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Rangers 10, Red sox 7

Felix Doubront is rocked in loss to Rangers

Pitching coach Juan Nieves visited starter Felix Doubront in the third inning.Jim Davis/Globe Staff/Boston Globe
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This was supposed to be the season Felix Doubront shook off the inconsistencies of youth and emerged as a starting pitcher the Red Sox could rely on.

The 26-year-old lefthander arrived at spring training in improved condition after spending six weeks in Florida at a training facility. His newfound confidence was impossible to miss.

Manager John Farrell, duly impressed, made Doubront his No. 3 starter.

Two starts in, that conviction looks misplaced. Doubront had the worst start of his career against the Texas Rangers Tuesday night, failing to get through three innings as the Sox were beaten, 10-7, before a crowd of 34,142.


That’s four losses in the last five games for the Red Sox, all at Fenway Park. They finish with the Rangers Wednesday afternoon before opening a four-game series against the Yankees in New York Thursday.

The defending World Series champions are tied for last place eight games into the season and playing poorly at home.

“I don’t think we’re scuffling. I just don’t think we’ve started,” left fielder Jonny Gomes said. “It’s too early in the season — offensively, defensively, pitching — to say we’re scuffling. We’re not in reverse. We’re just in neutral.”

As it stands, Doubront would start Sunday night against the Yankees. That’s not a very comforting idea for the Sox given he has allowed eight earned runs on 12 hits and four walks over eight innings.

“I don’t know what happened because I’ve been feeling great, amazing really,” Doubront said. “I can’t let myself get negative because there’s a long season to go.”

Farrell believes Doubront has pitched better than his statistics would indicate.

“He’s taken the mound aggressively. He’s attacked and challenged the strike zone and yet [Tuesday] the third inning was not the way it was intended,” the manager said.

Brandon Workman pitched the final four innings, allowing one run, and afterward was optioned to Triple A Pawtucket, where he will be used as a starter. If Doubront continues to struggle, Workman would represent an attractive alternative.


Doubront retired six of the first seven batters he faced and needed only 21 pitches. But what looked like a promising start unraveled quickly.

Robinson Chirinos, a 29-year-old catcher starting his 25th career game, led off the third inning with a home run down the line in left. It was his second home run in 91 career at-bats.

With two outs and a runner on first, Doubront could not end the inning. Prince Fielder chopped a ball a few feet in front of the plate that bounced over the head of first baseman Mike Napoli and rolled down the line for an RBI double.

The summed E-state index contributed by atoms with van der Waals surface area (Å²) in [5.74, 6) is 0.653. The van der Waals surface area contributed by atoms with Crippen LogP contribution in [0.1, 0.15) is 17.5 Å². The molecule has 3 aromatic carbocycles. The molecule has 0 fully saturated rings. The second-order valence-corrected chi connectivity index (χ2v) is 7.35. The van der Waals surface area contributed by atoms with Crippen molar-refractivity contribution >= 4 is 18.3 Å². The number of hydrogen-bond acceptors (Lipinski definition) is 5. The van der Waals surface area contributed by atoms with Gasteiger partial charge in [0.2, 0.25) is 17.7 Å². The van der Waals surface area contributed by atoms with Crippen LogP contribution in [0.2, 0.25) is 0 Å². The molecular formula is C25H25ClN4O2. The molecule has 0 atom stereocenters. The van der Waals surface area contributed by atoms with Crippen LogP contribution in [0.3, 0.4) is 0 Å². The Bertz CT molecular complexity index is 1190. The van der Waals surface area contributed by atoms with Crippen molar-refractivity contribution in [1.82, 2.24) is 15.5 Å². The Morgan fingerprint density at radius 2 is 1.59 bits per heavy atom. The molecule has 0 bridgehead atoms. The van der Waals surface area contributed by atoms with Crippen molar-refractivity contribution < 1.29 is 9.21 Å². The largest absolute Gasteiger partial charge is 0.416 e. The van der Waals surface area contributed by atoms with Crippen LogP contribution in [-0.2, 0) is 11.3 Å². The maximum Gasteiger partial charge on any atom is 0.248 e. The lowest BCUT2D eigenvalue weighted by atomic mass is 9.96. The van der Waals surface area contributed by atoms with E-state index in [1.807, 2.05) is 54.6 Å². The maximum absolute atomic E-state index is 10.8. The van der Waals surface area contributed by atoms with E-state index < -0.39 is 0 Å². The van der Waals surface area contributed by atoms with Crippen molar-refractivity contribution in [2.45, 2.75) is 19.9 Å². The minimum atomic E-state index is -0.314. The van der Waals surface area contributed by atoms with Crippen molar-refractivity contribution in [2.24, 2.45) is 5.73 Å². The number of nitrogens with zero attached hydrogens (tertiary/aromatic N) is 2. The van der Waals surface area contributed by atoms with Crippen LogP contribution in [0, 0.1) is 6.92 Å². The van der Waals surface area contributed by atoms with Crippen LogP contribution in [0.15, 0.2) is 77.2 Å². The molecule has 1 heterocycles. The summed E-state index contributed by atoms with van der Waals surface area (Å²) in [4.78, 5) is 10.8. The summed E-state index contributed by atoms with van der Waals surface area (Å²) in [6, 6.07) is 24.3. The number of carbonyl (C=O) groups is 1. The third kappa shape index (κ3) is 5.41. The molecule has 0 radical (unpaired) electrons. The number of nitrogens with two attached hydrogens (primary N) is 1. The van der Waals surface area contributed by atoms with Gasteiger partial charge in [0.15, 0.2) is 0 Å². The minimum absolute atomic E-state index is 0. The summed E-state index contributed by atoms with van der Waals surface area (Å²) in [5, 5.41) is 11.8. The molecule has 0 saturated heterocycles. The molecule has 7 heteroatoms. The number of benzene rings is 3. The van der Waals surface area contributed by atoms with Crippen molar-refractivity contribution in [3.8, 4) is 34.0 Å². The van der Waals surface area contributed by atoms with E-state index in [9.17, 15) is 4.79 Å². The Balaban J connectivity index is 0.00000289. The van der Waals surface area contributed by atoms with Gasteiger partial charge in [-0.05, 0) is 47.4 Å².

“Probably not the normal type of base hit we’re going to see,” Farrell said.

From there, the inning got out of control.

“It was crazy. It all happened so fast,” Doubront said. “I was trying to calm down and I was messed up mentally. Then my mechanics were off.”

Adrian Beltre followed with an RBI single. After Alex Rios singled, Donnie Murphy sent a popup to shallow center field. Grady Sizemore was playing deep and could not break in fast enough to make a play. That drove in Beltre.

Doubront walked Michael Choice and Chirinos to force in a run and finally was taken out of the game after a 38-pitch inning.


“It was fatigue at that point,” Farrell said.

Catcher A.J. Pierzynski took more of a bottom-line view.

“Things happen,” he said. “You’ve got to find a way to get through it and limit the damage. Unfortunately tonight we didn’t do that.”

Burke Badenhop finished the third but allowed four runs over the fourth and fifth innings as Texas collected five more hits.

The start was the shortest of Doubront’s career and the worst start for the Red Sox since last July 9 when rookie Allen Webster allowed seven runs over 2⅓ innings against Seattle.

“I’m embarrassed because I know I’m better than that,” Doubront said.

The Red Sox had a befuddling game against Texas starter Martin Perez, a 23-year-old lefthander. They put the leadoff hitter on base in each of the first six innings but grounded into five double plays and scored only one run.

The five double plays were the most at Fenway by the Sox since 1990 and one shy of the team record.

Trailing, 9-1, after six innings, the Sox made the game entertaining.

Napoli led off the seventh inning with his third hit, a single to right field. Singles by Sizemore and Pierzynski scored Napoli.

Pierzynski [6 for 8 the last two nights] worked a nine-pitch at-bat before grounding a full-count fastball ball up the middle. It was the first time this season the notoriously impatient Pierzynski has had a two-ball count.

That knocked Perez out of the game. Ryan Roberts, who made his Red Sox debut starting at third base, walked to load the bases. Jackie Bradley Jr. then drove a 3-and-2 fastball the other way to left field. His double off the wall scored two and the Red Sox were down, 9-4.


The crowd, still very much into the game, saw Jonny Gomes strike out before Pedroia grounded back to the mound.

The Sox scored three runs in the ninth against Texas closer Joaquin Soria. Gomes had an RBI single and David Ortiz a two-run double before Napoli struck out to end it.

Napoli, Pierzynski, and Sizemore each had three hits.

Peter Abraham can be reached at pabraham@globe.com. Follow him on Twitter @PeteAbe.